Here is a serious contender for Most Disingenuous Thing Said In Tallahassee In Recent Memory:
A law that would force a woman to get an unnecessary and costly ultrasound before she can get a safe and legal abortion in Florida is really about a woman's right "to possess all of the relevant information made available to her so she can make a fully informed decision," Lake City Republican Rep. Elizabeth Porter said. "Knowledge is never a bad thing."
So it's all about providing knowledge. Not about shaming someone. And certainly not about lawmakers who think they know what's best for women in our state.
It's hard to imagine the effort it took to say this with a straight face, to pretend this latest attack is about helping women and not about putting up roadblocks emotional, financial and any other kind opponents can come up with to interfere with an intensely personal decision.
Singing backup to this twisted logic was, no surprise, our own homegrown Sen. Ronda Storms. On the ultrasound bill, Storms has been quoted as saying whether a patient is seeking a hysterectomy or some other procedure, a doctor cannot "withhold information from a woman who is coming to get medical services."
Huh. And here I thought this was just the latest mean-spirited attempt to chip away at abortion rights, and a dangerous one given Tallahassee's current climate.
Republicans are apparently not always for more vs. less information when it comes to women's bodies, however. Did you hear the one about the Democrat chastised for saying "uterus"?
In a discussion that had to do with Republicans being for or against regulation depending on who's being regulated, Rep. Scott Randolph of Orlando quipped that maybe his wife should "incorporate her uterus" to stop the push for abortion restrictions.
Apparently worried that young pages present might faint dead away at the word — and by the way, schools still teach health and biology, right? — Randolph was told not to discuss body parts on the House floor.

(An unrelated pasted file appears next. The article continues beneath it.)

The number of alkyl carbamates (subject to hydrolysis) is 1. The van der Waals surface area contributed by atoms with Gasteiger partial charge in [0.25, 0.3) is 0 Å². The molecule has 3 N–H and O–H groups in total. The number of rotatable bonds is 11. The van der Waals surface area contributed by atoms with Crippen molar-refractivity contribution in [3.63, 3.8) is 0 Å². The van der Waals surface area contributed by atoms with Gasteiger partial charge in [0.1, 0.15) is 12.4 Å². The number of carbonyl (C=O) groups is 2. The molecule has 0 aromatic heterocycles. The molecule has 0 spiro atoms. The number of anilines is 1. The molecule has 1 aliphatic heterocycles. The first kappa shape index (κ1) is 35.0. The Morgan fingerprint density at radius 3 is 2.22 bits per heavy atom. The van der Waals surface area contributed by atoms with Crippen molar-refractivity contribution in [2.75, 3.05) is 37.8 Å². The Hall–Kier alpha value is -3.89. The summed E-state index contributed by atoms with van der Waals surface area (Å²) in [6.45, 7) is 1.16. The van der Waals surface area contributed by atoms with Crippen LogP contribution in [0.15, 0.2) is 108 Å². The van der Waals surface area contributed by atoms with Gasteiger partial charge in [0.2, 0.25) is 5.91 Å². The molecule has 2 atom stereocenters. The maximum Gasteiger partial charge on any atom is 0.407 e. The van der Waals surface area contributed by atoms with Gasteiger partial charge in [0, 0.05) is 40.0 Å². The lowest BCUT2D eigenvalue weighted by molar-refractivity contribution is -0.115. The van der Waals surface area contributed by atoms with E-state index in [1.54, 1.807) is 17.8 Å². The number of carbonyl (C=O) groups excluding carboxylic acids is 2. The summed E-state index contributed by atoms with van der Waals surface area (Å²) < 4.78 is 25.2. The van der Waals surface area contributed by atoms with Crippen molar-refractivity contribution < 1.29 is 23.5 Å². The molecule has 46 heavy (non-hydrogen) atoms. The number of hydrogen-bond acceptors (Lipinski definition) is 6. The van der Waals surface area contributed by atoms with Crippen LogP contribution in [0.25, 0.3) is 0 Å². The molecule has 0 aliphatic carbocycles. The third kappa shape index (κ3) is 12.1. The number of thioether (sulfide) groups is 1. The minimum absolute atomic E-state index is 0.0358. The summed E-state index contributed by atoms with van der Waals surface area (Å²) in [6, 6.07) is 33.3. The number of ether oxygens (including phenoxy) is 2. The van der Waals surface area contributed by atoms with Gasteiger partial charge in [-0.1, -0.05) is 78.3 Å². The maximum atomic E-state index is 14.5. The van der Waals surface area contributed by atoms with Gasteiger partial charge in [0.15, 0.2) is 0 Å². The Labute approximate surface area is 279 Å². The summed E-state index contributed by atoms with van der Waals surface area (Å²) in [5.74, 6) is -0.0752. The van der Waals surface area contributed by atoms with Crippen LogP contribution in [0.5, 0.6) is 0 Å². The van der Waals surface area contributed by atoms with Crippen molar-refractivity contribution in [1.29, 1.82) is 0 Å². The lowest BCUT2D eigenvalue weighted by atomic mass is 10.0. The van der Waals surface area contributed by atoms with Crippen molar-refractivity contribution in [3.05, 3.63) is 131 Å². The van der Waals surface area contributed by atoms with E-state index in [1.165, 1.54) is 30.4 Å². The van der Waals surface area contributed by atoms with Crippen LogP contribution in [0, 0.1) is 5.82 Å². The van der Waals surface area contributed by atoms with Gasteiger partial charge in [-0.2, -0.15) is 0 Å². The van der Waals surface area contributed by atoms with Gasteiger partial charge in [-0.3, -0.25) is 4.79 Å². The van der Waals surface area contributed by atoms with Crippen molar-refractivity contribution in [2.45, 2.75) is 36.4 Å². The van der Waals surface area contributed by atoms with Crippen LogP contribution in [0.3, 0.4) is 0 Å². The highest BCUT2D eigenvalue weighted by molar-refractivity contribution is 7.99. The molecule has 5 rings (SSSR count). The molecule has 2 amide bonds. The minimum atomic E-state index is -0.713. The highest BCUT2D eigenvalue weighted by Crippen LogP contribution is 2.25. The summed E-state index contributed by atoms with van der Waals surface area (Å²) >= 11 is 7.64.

So you can regulate a woman's decision having to do with that particular body part, you just can't say it.
Talk of taking an arm and a leg from teachers, courts or welfare recipients, however, is still allowed.
Moment of absurdity aside, the current attack on abortion rights is not limited to the ultrasound bill. Plenty of others have been filed. Clearly, it's on.
And then you hear sounds of downright reasonableness out there, like faraway birds in a forest.
Last year, then-Gov. Charlie Crist vetoed the ultrasound bill, saying personal views shouldn't make for laws that "unwisely expand the role of government and coerce people to obtain medical tests or procedures that are not medically necessary."
And this week, even a couple of their own dissented, among them St. Petersburg Republican Sen. Jack Latvala, who said he believes the philosophy that "government needs to stay out of decisions like this."
So there's your truth. The ultrasound bill is not about information or knowledge. It's about attempts to stop safe and legal abortions, and about lawmakers who have too much else to worry about in this state to be where they have no business at all.